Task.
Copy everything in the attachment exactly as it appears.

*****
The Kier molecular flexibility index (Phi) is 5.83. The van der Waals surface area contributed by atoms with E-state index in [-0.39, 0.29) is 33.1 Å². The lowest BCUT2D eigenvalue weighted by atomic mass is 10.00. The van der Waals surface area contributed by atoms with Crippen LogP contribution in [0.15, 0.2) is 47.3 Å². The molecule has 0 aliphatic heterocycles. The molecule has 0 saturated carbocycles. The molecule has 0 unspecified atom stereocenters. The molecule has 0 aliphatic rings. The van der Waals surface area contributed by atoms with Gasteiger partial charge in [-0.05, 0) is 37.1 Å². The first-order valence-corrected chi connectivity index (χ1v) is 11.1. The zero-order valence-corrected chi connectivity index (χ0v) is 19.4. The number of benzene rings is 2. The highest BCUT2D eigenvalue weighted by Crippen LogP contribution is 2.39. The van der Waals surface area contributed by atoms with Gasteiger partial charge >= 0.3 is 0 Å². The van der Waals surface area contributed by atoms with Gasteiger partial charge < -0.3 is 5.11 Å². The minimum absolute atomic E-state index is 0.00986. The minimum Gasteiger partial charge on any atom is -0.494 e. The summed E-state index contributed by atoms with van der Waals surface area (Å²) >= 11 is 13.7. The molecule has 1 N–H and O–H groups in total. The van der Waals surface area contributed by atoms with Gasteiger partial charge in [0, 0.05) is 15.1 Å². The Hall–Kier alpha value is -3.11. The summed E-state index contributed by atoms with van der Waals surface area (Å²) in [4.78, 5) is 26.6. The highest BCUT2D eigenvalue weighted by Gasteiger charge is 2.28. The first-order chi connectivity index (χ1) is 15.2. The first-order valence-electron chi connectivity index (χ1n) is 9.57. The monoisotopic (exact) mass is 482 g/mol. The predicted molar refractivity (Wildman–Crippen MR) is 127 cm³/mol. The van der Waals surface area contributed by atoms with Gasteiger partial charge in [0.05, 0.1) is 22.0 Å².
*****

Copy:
The Kier molecular flexibility index (Phi) is 5.83. The van der Waals surface area contributed by atoms with E-state index in [-0.39, 0.29) is 33.1 Å². The lowest BCUT2D eigenvalue weighted by atomic mass is 10.00. The van der Waals surface area contributed by atoms with Crippen LogP contribution in [0.15, 0.2) is 47.3 Å². The molecule has 0 aliphatic heterocycles. The molecule has 0 saturated carbocycles. The molecule has 0 unspecified atom stereocenters. The molecule has 0 aliphatic rings. The van der Waals surface area contributed by atoms with Gasteiger partial charge in [-0.05, 0) is 37.1 Å². The first-order valence-corrected chi connectivity index (χ1v) is 11.1. The zero-order valence-corrected chi connectivity index (χ0v) is 19.4. The number of benzene rings is 2. The highest BCUT2D eigenvalue weighted by Crippen LogP contribution is 2.39. The van der Waals surface area contributed by atoms with Gasteiger partial charge >= 0.3 is 0 Å². The van der Waals surface area contributed by atoms with Gasteiger partial charge < -0.3 is 5.11 Å². The minimum absolute atomic E-state index is 0.00986. The minimum Gasteiger partial charge on any atom is -0.494 e. The summed E-state index contributed by atoms with van der Waals surface area (Å²) >= 11 is 13.7. The molecule has 1 N–H and O–H groups in total. The van der Waals surface area contributed by atoms with Gasteiger partial charge in [0, 0.05) is 15.1 Å². The Hall–Kier alpha value is -3.11. The summed E-state index contributed by atoms with van der Waals surface area (Å²) in [4.78, 5) is 26.6. The highest BCUT2D eigenvalue weighted by Gasteiger charge is 2.28. The first-order chi connectivity index (χ1) is 15.2. The first-order valence-electron chi connectivity index (χ1n) is 9.57. The monoisotopic (exact) mass is 482 g/mol. The predicted molar refractivity (Wildman–Crippen MR) is 127 cm³/mol. The van der Waals surface area contributed by atoms with Gasteiger partial charge in [0.05, 0.1) is 22.0 Å².